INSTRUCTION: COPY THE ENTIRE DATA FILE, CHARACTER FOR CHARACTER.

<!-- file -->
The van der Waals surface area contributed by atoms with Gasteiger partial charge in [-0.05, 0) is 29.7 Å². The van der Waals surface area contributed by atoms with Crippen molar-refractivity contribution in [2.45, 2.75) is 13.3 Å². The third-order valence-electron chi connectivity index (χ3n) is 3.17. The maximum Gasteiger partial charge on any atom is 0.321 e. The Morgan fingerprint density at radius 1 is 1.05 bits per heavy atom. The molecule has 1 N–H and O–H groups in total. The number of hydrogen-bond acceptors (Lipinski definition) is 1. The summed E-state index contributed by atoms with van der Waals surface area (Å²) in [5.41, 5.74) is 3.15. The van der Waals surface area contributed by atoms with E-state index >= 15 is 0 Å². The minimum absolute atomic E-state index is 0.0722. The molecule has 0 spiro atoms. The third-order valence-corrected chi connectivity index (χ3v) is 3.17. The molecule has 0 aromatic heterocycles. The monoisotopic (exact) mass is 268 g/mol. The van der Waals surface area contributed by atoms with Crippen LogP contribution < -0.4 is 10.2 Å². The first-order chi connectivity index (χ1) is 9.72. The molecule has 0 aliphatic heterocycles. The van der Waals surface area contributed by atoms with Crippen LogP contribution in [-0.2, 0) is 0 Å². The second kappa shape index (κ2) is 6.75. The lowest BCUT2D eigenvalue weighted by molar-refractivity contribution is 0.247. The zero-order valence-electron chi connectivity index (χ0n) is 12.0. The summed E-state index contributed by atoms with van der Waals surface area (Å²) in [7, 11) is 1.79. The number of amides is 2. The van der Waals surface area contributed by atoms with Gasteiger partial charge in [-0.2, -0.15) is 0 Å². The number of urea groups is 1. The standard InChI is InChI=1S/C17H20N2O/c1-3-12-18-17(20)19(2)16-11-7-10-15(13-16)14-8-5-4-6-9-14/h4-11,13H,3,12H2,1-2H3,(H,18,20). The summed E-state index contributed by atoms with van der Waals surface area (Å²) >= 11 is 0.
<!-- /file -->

The van der Waals surface area contributed by atoms with Gasteiger partial charge in [-0.05, 0) is 29.7 Å². The van der Waals surface area contributed by atoms with Crippen molar-refractivity contribution in [2.45, 2.75) is 13.3 Å². The third-order valence-electron chi connectivity index (χ3n) is 3.17. The maximum Gasteiger partial charge on any atom is 0.321 e. The Morgan fingerprint density at radius 1 is 1.05 bits per heavy atom. The molecule has 1 N–H and O–H groups in total. The number of hydrogen-bond acceptors (Lipinski definition) is 1. The summed E-state index contributed by atoms with van der Waals surface area (Å²) in [5.41, 5.74) is 3.15. The van der Waals surface area contributed by atoms with E-state index >= 15 is 0 Å². The minimum absolute atomic E-state index is 0.0722. The molecule has 0 spiro atoms. The third-order valence-corrected chi connectivity index (χ3v) is 3.17. The molecule has 0 aromatic heterocycles. The monoisotopic (exact) mass is 268 g/mol. The van der Waals surface area contributed by atoms with Crippen LogP contribution < -0.4 is 10.2 Å². The first-order chi connectivity index (χ1) is 9.72. The molecule has 0 aliphatic heterocycles. The van der Waals surface area contributed by atoms with Crippen LogP contribution in [-0.2, 0) is 0 Å². The second kappa shape index (κ2) is 6.75. The lowest BCUT2D eigenvalue weighted by molar-refractivity contribution is 0.247. The zero-order valence-electron chi connectivity index (χ0n) is 12.0. The summed E-state index contributed by atoms with van der Waals surface area (Å²) in [7, 11) is 1.79. The number of amides is 2. The van der Waals surface area contributed by atoms with Gasteiger partial charge in [-0.2, -0.15) is 0 Å². The number of urea groups is 1. The standard InChI is InChI=1S/C17H20N2O/c1-3-12-18-17(20)19(2)16-11-7-10-15(13-16)14-8-5-4-6-9-14/h4-11,13H,3,12H2,1-2H3,(H,18,20). The summed E-state index contributed by atoms with van der Waals surface area (Å²) >= 11 is 0.